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Stress and the female retail manager

Adelina Broadbridge (Adelina Broadbridge is a Senior Lecturer at the Institute for Retail Studies, University of Stirling, Scotland.)

Women in Management Review

ISSN: 0964-9425

Article publication date: 1 May 2000



Examines the sources of stress associated with male and female retail managers, a sector recognised as being stressful and where women are more likely than in other occupational sectors to be managers. Self‐completed questionnaires were distributed to males and females at various levels of retail management. The findings confirmed the two research hypotheses: male and female managers reported similar job pressures, in particular from “work overload”, “time pressures and deadlines”, “staff shortages and turnover rates” and “long working hours”. Moreover, female retail managers were more likely than their male counterparts to suffer from additional pressures caused by sex discrimination and prejudice. The outcome of these stressors can contribute to organisational deficiency, ultimately damaging the reputation of the company. Retail companies that successfully tackle the issue of work‐related stress will be better equipped to cope with the price of change within the retail environment.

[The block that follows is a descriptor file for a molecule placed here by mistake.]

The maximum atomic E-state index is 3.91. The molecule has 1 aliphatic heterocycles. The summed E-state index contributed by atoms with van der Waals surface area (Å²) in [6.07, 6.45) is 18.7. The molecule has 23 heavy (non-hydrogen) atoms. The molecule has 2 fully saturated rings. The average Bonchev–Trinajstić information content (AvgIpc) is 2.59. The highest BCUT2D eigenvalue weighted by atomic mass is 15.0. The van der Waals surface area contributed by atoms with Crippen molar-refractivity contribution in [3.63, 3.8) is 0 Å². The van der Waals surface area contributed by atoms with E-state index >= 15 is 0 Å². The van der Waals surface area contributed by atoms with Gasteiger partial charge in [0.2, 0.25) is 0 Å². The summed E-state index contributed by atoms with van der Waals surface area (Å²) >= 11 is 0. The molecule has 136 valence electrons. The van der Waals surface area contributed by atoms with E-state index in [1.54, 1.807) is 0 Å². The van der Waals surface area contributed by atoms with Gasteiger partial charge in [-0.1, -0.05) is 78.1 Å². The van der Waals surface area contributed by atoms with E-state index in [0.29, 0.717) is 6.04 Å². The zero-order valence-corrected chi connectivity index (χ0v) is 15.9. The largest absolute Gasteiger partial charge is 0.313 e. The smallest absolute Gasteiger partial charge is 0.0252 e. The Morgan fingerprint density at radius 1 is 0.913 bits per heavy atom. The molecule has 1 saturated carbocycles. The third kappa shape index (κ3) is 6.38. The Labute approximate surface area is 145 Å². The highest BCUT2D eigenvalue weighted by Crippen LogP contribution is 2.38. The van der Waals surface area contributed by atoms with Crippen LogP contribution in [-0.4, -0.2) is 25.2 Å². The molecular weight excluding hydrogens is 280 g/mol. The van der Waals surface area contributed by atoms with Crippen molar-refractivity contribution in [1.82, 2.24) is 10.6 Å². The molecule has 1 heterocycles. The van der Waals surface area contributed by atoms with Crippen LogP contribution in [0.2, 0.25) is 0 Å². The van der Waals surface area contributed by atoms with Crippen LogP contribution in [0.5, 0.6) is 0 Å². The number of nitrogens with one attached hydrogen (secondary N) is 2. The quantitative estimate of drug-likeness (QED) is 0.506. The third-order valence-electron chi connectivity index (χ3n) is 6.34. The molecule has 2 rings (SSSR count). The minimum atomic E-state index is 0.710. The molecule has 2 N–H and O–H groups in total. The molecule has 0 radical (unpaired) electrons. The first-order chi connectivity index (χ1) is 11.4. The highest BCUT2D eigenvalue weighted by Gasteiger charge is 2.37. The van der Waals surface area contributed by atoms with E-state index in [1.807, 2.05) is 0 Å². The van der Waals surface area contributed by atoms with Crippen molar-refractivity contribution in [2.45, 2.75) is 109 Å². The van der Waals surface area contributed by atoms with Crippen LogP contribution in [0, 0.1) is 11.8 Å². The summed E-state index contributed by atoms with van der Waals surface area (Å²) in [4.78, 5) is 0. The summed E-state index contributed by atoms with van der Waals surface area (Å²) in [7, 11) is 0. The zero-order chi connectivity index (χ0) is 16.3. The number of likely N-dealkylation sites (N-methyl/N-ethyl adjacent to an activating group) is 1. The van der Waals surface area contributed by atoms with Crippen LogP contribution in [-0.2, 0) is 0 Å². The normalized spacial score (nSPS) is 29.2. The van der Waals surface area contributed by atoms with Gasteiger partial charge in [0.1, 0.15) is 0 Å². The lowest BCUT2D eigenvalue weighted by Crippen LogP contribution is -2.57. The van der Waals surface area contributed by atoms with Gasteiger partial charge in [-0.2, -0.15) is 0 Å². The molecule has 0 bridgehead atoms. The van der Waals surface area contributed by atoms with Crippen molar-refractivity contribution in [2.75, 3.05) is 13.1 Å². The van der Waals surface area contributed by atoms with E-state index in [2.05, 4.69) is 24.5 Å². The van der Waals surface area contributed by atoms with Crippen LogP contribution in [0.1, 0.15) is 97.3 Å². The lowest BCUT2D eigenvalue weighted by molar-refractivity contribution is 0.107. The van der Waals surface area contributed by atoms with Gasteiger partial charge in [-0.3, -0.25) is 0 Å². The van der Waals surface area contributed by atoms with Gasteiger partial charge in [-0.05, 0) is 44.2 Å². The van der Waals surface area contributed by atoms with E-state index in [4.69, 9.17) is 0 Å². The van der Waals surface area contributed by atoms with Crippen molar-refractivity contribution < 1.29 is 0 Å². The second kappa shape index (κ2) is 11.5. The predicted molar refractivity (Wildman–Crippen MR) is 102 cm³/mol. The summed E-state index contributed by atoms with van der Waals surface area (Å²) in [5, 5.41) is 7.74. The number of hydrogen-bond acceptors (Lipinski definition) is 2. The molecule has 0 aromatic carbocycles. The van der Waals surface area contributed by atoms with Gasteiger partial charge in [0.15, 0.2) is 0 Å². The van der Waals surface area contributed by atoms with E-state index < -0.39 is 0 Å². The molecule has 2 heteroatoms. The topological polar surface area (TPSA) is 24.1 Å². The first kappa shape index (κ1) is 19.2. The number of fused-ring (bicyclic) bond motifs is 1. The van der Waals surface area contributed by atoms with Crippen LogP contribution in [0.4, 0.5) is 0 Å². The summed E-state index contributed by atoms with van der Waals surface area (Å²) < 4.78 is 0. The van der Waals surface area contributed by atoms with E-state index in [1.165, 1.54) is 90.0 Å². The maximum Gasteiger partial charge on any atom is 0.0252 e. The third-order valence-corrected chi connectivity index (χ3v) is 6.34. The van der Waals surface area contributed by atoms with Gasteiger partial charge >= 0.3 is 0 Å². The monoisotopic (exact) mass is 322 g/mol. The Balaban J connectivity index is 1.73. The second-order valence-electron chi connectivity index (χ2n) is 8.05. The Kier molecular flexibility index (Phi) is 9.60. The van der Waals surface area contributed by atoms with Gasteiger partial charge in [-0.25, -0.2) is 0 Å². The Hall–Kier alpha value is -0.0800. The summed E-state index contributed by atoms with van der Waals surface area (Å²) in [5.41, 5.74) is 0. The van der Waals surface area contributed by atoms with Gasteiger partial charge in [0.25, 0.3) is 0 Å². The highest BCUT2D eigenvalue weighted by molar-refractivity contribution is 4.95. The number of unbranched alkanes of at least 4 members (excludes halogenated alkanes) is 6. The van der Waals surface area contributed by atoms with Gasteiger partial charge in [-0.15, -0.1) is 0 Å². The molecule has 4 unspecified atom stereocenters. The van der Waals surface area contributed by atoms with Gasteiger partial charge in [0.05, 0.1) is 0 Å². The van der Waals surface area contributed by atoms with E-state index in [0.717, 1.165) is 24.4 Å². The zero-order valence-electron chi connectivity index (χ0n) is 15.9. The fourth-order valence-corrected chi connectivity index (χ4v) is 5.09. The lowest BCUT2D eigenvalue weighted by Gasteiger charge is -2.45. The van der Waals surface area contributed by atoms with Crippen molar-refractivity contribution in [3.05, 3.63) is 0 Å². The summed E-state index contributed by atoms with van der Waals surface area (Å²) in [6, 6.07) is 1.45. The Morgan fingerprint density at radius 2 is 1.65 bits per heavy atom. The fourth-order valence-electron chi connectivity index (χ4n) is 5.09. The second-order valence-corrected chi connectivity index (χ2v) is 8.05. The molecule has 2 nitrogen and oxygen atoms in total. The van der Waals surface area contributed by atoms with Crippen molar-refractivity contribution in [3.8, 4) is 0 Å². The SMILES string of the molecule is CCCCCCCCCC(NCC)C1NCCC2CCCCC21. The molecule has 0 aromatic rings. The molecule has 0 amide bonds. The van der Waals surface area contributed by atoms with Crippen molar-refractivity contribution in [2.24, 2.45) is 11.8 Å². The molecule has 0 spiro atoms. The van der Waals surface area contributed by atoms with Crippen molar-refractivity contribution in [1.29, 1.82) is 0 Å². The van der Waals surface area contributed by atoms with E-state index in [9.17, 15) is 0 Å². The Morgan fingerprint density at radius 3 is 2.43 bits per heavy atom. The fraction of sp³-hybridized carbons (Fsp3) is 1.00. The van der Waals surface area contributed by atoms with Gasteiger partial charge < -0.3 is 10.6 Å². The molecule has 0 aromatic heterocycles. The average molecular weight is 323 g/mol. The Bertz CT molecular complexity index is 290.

Broadbridge, A. (2000), "Stress and the female retail manager", Women in Management Review, Vol. 15 No. 3, pp. 145-156.




Copyright © 2000, MCB UP Limited

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